As an example, fewer than 3 million people lived in the American colonies before the Revolutionary War, compared to more than 300 million today. So if you and a total stranger both had ancestors living in Colonial America, you might actually share the same person on your family trees, simply because there weren’t that many people around back then. And while you’re less likely to find that common ancestor so easily if your fellow commuter hails from Shanghai instead, you just have to look further back in time to find a link even with them.
Genetics confirms these connections
With genetics, we see this interconnectedness of the human family move from a mathematical formula to reality, from statistical probabilities to the identification of actual individuals that you share in common with another person’s family tree.
Genetics allows us to turn a theory into ancestry.
In addition to providing an estimate of where your ancestors once lived and when, genetic genealogy companies identify your potential relatives by looking for other test-takers who share identical stretches of DNA with you. If two people share a long stretch of DNA, it’s likely because they inherited that DNA from the same ancestor; in other words, because they’re related. And often, these shared ancestors lived in the last 500 years—since the time of Columbus—which in human history is a bit like yesterday.
How many relatives could you find?
Even without a researched family tree, a DNA test can connect you with hundreds or even thousands of living relatives whose DNA was automatically matched against yours in the testing database. And the number of relatives you could find grows daily as genetic testing databases get larger.
For example, when only 100,000 people had taken an AncestryDNA test, the average test-taker found about 20 fourth cousins in this database. Now, with more than 800,000 participants, a person finds on average 150 fourth cousins. In other words, each new person who takes a DNA test could be a long-lost relative!
So far, AncestryDNA has connected more than 60 million pairs of fourth cousins—more pairs of fourth cousins than there are people in California and Florida combined. (This is even more impressive when you compare that number to only 22 million pairs of fourth cousins that we were able to identify when the database was just half its current size.)
Even though the AncestryDNA database primarily represents people in the United States, what we know about human history tells us that other populations are just as interconnected. And to a lesser degree, this interconnectedness spans continents because of our common human origins back in Africa and the manner in which those original ancestors colonized the world.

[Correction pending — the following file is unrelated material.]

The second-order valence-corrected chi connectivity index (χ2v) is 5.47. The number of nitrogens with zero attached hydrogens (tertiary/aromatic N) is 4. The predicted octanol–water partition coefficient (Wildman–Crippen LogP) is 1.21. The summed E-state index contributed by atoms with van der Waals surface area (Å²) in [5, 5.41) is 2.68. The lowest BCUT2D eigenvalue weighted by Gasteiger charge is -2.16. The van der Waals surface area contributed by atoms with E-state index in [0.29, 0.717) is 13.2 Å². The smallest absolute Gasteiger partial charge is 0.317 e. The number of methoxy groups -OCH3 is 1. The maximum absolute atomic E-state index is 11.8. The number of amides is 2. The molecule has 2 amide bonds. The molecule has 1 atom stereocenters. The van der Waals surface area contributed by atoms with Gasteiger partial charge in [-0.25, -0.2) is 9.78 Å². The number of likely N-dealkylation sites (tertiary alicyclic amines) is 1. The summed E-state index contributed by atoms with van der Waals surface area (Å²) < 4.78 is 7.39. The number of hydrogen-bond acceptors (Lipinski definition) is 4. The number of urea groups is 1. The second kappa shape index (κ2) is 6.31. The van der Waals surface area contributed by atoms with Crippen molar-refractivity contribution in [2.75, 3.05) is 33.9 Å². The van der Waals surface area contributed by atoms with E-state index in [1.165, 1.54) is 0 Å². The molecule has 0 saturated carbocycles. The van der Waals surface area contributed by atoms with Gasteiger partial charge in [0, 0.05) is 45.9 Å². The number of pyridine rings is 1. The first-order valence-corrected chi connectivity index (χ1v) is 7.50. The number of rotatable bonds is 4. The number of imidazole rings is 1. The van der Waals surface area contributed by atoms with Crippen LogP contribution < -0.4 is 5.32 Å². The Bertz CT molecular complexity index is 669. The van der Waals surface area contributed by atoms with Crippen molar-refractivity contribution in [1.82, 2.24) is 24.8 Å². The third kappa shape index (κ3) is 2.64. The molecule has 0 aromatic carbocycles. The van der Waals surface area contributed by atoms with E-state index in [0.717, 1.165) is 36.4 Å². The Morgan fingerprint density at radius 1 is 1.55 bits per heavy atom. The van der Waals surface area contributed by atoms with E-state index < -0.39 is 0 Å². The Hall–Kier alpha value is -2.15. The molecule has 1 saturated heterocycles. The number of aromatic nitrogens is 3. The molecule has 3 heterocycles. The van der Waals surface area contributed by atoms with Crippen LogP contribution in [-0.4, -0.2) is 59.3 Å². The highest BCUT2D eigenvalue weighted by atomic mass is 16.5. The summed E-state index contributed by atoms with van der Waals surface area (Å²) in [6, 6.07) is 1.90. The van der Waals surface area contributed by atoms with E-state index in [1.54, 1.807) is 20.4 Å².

More than just numbers
Genetic testing has been expanding those family reunion dining tables by the day—and some tests have led to discoveries with huge personal impact.
For example, in an earlier post, we told the story of an adoptee who found an unknown second cousin—and eventually met his birth family. Kevin Bacon and Tina Fey were astonished to learn, as guests on Finding Your Roots, that they were distant cousins, because they share a long identical segment of DNA on chromosome 20. And though they look nothing alike, Jessica Alba and Alan Dershowitz are also distant cousins, sharing an identical segment of DNA on chromosome 7. We were also able to find the identity of Derek Jeter’s third great-grandfather, who fathered a child with a female slave.
Even if we can’t explain the connection through two people’s family trees, long shared segments of DNA are not random; the tests reveal an ancestral connection, and that is one of the most exciting practical applications of modern genetics for those of us in search of our roots.
As all genetic testing databases continue to grow, life-changing, personal discoveries are becoming more and more common. And in aggregate, these genetic relationships—which science only recently could prove—will continue to reveal more mind-boggling statistics about the connections between all of us: how much human history, and how much of the human family, we all share on the branches of our own family trees.
Do you have a mystery in your own family tree? Or have you wondered what family history discoveries you could make with a DNA test? Send Henry Louis Gates Jr. and his team of Ancestry experts your question at firstname.lastname@example.org.